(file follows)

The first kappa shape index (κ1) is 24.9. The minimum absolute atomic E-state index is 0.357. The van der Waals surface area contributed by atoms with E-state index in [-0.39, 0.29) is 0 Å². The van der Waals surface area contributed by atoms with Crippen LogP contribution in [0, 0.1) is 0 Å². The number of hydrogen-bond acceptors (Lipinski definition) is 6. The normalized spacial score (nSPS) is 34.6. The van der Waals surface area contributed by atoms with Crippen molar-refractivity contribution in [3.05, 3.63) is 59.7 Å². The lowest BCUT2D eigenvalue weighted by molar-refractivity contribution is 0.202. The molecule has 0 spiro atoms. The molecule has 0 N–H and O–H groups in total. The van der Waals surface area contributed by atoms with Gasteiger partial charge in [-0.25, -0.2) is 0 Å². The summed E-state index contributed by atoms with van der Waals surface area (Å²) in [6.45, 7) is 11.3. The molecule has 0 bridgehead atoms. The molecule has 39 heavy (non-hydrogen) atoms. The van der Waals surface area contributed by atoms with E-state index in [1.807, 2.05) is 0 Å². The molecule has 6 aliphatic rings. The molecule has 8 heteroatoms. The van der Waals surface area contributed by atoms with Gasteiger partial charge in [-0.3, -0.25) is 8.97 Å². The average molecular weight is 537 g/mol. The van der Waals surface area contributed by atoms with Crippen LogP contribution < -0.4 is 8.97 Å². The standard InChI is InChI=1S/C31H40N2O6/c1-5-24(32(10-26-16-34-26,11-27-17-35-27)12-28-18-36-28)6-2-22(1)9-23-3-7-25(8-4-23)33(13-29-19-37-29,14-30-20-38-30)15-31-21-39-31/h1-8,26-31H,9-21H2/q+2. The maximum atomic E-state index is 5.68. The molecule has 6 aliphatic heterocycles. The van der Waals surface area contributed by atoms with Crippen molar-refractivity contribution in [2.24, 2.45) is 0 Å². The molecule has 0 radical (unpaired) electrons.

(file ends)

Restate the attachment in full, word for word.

The first kappa shape index (κ1) is 24.9. The minimum absolute atomic E-state index is 0.357. The van der Waals surface area contributed by atoms with E-state index in [-0.39, 0.29) is 0 Å². The van der Waals surface area contributed by atoms with Crippen LogP contribution in [0, 0.1) is 0 Å². The number of hydrogen-bond acceptors (Lipinski definition) is 6. The normalized spacial score (nSPS) is 34.6. The van der Waals surface area contributed by atoms with Crippen molar-refractivity contribution in [3.05, 3.63) is 59.7 Å². The lowest BCUT2D eigenvalue weighted by molar-refractivity contribution is 0.202. The molecule has 0 spiro atoms. The molecule has 0 N–H and O–H groups in total. The van der Waals surface area contributed by atoms with Gasteiger partial charge in [-0.25, -0.2) is 0 Å². The summed E-state index contributed by atoms with van der Waals surface area (Å²) in [6.45, 7) is 11.3. The molecule has 0 bridgehead atoms. The molecule has 39 heavy (non-hydrogen) atoms. The van der Waals surface area contributed by atoms with E-state index in [1.807, 2.05) is 0 Å². The molecule has 6 aliphatic rings. The molecule has 8 heteroatoms. The van der Waals surface area contributed by atoms with Gasteiger partial charge in [-0.3, -0.25) is 8.97 Å². The average molecular weight is 537 g/mol. The van der Waals surface area contributed by atoms with Crippen LogP contribution < -0.4 is 8.97 Å². The standard InChI is InChI=1S/C31H40N2O6/c1-5-24(32(10-26-16-34-26,11-27-17-35-27)12-28-18-36-28)6-2-22(1)9-23-3-7-25(8-4-23)33(13-29-19-37-29,14-30-20-38-30)15-31-21-39-31/h1-8,26-31H,9-21H2/q+2. The maximum atomic E-state index is 5.68. The molecule has 6 aliphatic heterocycles. The van der Waals surface area contributed by atoms with Crippen molar-refractivity contribution in [2.24, 2.45) is 0 Å². The molecule has 0 radical (unpaired) electrons.